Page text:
About the Book:
The year is 1901, the literary sensation The Wonderful Wizard of Oz is taking New York City by storm, and everyone wonders where the next great book will come from. But to Annie Gallagher, stories are more than entertainment—they’re a sweet reminder of her storyteller father. After his death, Annie fled Ireland for the land of dreams, finding work at Hawkins House.
But when a fellow boarder with something to hide is accused of misconduct and authorities threaten to shut down the boardinghouse, Annie fears she may lose her new friends, her housekeeping job . . . and her means of funding her dream: a memorial library to honor her father. Furthermore, the friendly postman shows a little too much interest in Annie—and in her father’s unpublished stories. In fact, he suspects these tales may hold a grand secret.
Though the postman’s intentions seem pure, Annie wants to share her father’s stories on her own terms. Determined to prove herself, Annie must forge her own path to aid her friend and create the future she’s always envisioned . . . where dreams really do come true.
Last year I read my first novel by Cindy Thomson, titled "Grace's Pictures", set near the turn of the century and focusing on the lives of young immigrants making a way in America. Even though I'm not a big fan of historical fiction, I did enjoy the book.
Cindy has a new release in her "Ellis Island" series, and this book focuses on changes in literature. More specifically, children's literature. Annie's father wrote stories just for her, involving woodland creatures and a hint of magic. These stories are all she has of her father and her past as she makes her way across the ocean to America.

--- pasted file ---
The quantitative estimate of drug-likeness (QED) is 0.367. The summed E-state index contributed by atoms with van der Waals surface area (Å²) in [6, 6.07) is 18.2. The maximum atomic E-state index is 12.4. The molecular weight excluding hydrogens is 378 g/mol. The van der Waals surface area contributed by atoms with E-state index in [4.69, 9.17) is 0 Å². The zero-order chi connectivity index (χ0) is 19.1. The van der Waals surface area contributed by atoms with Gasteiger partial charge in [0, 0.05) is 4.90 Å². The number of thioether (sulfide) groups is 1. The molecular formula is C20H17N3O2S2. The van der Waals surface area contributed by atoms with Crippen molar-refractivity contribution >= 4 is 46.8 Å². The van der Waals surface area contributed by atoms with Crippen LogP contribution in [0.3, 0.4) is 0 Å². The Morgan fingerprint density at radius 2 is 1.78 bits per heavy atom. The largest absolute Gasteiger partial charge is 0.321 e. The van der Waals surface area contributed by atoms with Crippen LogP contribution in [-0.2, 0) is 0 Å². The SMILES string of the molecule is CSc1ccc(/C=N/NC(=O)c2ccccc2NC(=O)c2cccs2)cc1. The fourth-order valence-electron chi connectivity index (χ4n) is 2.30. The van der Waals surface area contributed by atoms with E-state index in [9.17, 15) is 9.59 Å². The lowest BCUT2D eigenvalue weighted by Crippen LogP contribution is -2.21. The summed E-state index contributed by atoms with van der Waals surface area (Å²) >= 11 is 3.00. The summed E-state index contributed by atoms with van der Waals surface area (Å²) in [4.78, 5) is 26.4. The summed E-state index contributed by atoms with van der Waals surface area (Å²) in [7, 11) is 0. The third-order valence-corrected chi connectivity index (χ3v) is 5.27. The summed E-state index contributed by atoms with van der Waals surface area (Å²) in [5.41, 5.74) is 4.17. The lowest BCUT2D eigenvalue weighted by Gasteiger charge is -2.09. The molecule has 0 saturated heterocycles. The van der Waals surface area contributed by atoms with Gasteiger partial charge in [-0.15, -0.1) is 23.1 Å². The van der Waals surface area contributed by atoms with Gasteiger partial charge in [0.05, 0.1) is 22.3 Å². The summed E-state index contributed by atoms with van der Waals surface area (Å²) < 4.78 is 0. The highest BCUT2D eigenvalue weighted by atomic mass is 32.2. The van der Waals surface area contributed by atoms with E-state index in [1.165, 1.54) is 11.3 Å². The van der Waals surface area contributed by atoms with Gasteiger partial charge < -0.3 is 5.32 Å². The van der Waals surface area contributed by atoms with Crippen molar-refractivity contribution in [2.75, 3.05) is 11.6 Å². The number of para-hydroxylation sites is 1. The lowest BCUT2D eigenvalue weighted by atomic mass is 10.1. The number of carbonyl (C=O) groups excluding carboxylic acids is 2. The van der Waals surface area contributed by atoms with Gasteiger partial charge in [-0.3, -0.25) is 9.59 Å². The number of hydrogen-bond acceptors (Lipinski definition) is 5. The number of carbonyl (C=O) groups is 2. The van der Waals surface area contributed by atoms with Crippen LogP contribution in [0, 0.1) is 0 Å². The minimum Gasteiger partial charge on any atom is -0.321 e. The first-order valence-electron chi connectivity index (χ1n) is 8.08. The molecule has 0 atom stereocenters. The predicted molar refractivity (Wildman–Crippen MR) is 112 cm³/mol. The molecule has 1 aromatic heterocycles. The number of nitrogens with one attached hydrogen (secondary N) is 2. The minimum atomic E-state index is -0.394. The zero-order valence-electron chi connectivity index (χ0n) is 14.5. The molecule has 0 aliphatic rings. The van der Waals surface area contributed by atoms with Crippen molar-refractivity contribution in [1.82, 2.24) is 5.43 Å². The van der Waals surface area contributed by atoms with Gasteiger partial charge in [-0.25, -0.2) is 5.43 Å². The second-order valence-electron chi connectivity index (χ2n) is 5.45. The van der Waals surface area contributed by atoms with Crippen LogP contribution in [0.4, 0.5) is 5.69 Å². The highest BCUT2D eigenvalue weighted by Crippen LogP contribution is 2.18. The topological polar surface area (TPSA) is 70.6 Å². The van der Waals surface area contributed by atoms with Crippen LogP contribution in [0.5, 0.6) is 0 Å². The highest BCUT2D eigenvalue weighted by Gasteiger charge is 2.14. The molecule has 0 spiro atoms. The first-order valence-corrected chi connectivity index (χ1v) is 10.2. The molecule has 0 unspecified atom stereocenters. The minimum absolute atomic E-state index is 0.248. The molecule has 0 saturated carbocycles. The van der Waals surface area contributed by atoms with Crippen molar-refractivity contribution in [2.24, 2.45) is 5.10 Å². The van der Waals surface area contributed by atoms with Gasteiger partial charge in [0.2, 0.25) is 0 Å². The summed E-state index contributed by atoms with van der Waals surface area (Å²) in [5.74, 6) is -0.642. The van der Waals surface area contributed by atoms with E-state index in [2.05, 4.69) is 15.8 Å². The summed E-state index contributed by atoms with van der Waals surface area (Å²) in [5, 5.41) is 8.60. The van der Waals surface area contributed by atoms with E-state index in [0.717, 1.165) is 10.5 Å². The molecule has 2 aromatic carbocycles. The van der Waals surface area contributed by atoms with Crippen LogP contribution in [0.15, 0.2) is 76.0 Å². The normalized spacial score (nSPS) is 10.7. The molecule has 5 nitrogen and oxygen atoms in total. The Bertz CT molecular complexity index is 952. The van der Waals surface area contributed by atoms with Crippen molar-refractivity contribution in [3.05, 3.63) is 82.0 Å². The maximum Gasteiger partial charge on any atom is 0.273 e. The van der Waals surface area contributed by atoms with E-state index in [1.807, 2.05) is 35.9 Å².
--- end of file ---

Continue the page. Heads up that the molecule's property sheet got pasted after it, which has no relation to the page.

The horrors of Magdalene Laundry will send shivers through you as you read what Annie endured after her father's death and her family's betrayal. Her life at Hawkins House as the housekeeper is a dream compared to that nightmare, but Annie still longs for more.
Her hope is to one day build a library in honor of her father's memory, and her copy of "The Wizard of Oz" is just a small start. Can the overly engaging postman help in her endeavors, or is he only out for himself? And what her of housing companions? Who wants Annie's Stories for their own gain?
"Annie's Stories" is filled with authentic historical detail and rich characterization. The suspense element got a bit tangled for me, but in the end it all made sense. My thanks to my friends at Tyndale Publishing for my advance copy via NetGalley in exchange for an honest review.
If you enjoy historical fiction, then you'll find a gem of a story in "Annie's Stories".
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